Absolutely! Americans Have a Right to Fear Syrian Refugees

Given the situation as portrayed by our haphazard and corporate controlled media — many Americans feel they cannot trust immigrants and refugees in this sensitive situation. In short, they fear for their own safety. Especially, given how horrific the bombings and suicide attacks have been all over the world.

Who should blame them? Liberals? Why? Conservatives raise valid concerns and questions about the Syrian refugees.

How do we screen them? Do we trust the screening process? Do we trust our government to make these types of decisions for us? Are Jihadi loyalists going to lie and infiltrate? Is this part of a sinister plot to allow terrorists into America so they can wreak havoc forcing us to fight a 30-year war?

These are all tough questions to answer. Especially, as the roots of corruption, on both sides of the political coin, are being unearthed all around the Internet.

However, in cost-benefit analysis, let’s look at what we stand to lose if we let these fears win out.

Refugee immigration has always been the life blood of America. The founding fathers were the most illustrious of refugees. Many of our best and brightest are first generation immigrants whose parents fled injustice and tyranny. Right now, graduate schools on all levels are packed with these immigrants doing amazing ground breaking work.

Just one example here: Steve Jobs was the son of a Syrian refugee. He and his team of misfits built one of the most successful American companies, if you factor in time, technology, and financial success.

Steve Jobs’ biological father, Abdulfattah “John” Jandali, was born in 1931 to a prominent Syrian family. He was an activist and fled to America to study during the 1950s. He met Joanne Schieble in Madison, Wisconsin. They got pregnant young, and Schieble’s conservative father, who was on his death bed, threatened to disown her if she wed Jandali. Thus, the two gave up the child for adoption. Later Jandali and Jobs crossed paths, not even knowing that they were father-son, at Jandali’s restuarant in San Jose.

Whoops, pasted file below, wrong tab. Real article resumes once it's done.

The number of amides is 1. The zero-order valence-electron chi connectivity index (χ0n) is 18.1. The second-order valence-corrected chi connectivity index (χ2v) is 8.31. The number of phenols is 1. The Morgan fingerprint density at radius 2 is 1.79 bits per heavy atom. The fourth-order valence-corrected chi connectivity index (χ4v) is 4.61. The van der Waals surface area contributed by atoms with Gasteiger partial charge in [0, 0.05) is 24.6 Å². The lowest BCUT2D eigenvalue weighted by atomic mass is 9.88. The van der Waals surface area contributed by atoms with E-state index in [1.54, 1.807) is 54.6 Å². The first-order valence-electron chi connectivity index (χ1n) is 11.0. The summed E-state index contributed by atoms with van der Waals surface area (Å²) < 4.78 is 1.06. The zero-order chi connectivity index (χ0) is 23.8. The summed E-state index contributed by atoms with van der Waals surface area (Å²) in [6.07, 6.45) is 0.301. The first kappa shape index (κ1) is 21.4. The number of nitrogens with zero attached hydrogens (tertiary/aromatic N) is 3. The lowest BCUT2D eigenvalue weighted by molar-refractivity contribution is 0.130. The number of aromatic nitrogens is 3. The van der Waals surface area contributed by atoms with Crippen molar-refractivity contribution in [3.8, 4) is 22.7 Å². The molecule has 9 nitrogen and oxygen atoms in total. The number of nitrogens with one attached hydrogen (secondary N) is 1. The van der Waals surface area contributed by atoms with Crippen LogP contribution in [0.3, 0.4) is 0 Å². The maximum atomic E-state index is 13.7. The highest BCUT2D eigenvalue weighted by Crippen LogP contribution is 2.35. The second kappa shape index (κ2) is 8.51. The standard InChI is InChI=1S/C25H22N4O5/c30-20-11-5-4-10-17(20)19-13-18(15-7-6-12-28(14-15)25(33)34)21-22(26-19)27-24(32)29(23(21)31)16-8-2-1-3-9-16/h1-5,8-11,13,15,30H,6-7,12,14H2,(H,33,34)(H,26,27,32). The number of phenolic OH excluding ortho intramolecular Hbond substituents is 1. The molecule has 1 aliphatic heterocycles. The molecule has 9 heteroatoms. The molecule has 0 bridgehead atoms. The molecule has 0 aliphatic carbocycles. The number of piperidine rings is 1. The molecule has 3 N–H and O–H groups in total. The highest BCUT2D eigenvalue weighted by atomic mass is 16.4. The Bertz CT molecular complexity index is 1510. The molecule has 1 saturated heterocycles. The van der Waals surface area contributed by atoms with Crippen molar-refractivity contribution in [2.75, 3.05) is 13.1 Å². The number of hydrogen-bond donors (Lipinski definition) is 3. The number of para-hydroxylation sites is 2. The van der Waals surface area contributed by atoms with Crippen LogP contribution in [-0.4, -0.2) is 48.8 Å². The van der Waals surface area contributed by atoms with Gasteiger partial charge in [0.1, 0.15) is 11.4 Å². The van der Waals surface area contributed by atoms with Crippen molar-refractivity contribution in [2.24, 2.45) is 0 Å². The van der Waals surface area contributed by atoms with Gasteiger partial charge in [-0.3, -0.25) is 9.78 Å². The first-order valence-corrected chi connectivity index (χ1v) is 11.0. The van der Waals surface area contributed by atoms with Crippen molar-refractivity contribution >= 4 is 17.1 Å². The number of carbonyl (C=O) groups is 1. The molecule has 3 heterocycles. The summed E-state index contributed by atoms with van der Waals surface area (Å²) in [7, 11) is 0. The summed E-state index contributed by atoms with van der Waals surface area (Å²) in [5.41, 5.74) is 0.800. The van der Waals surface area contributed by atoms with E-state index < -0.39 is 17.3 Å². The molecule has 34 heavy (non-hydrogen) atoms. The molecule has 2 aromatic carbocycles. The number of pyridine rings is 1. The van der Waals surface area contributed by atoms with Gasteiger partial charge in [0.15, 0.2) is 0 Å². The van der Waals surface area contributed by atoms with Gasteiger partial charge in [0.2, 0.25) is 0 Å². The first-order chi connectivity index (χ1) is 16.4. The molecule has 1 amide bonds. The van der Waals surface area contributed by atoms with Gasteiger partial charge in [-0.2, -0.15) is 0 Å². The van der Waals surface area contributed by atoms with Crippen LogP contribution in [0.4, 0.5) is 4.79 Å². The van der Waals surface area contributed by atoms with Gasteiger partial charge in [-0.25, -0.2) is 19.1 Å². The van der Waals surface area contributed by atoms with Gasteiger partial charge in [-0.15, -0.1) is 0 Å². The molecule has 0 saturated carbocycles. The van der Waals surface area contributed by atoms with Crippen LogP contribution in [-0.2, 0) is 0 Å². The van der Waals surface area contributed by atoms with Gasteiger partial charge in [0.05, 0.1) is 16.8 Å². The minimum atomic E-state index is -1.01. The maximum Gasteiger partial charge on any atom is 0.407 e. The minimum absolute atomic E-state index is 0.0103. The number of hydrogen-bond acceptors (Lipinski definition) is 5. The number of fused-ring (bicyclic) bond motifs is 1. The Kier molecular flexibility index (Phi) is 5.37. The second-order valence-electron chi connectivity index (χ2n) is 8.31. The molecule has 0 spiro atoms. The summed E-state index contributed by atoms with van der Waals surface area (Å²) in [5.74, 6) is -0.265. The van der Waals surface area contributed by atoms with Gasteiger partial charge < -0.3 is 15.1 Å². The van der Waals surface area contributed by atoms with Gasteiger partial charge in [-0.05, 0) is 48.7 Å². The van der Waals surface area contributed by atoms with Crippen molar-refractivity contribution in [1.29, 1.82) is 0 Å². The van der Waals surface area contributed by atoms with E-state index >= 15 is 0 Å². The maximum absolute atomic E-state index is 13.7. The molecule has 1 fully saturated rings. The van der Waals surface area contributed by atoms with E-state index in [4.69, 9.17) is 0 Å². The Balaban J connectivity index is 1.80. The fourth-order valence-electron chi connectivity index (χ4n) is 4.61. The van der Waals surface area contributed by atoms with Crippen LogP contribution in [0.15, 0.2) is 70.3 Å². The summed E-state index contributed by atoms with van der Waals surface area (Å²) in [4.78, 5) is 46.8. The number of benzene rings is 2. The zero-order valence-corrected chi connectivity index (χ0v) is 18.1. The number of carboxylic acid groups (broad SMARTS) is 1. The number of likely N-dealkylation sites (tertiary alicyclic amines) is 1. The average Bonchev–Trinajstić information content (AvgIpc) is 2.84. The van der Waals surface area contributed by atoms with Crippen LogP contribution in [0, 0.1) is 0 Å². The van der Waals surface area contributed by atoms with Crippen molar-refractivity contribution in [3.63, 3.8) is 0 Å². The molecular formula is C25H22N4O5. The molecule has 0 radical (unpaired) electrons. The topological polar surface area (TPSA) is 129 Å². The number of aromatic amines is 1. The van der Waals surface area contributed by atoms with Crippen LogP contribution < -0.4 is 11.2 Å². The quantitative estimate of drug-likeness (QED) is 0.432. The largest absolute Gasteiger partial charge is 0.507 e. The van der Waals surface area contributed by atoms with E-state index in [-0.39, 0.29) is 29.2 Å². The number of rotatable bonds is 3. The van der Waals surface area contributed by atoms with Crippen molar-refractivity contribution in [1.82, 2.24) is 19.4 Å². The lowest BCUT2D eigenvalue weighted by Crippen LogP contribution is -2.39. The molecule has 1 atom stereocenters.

Steve Jobs and Apple would not even have been born had we denied his father entry for the sake of fear.

Fear fuels racism, bigotry, and xenophobia. This is an epic cost that can be measured in the loss of civilized culture in the United States of America. White supremacy is a real threat to the peace and tranquility of our sovereign nation. My own father was murdered in his own house of worship on a Sunday morning by a former Army Sergeant turned Neo Nazi. This epitomizes the root of the larger problem.

Conservative media fuels all of these fears in order to capitalize on ratings and satisfy their corporate masters who know how to sell through these means. “Armageddon” is always on the lips of conservative talk show hosts. Then, immediately after, they sell bomb shelters and gold bars.

I remind people that Syrian refugees are unique. They are coming here for the purest of intentions: to flee a war that America helped start. They flee a Jihadi group that many nations and Western banks still, to this day, do oil business with. They are coming in the most dire of circumstances: for safety, freedom, and prosperity amidst a catastrophic war. They have looked the enemy in the eye to find a demonic force behind it. This situation cuts across many layers of political understanding, and it should cut across yours.

Watch this video if you want to know why America shares responsibility for the rise of ISIS — DAISH .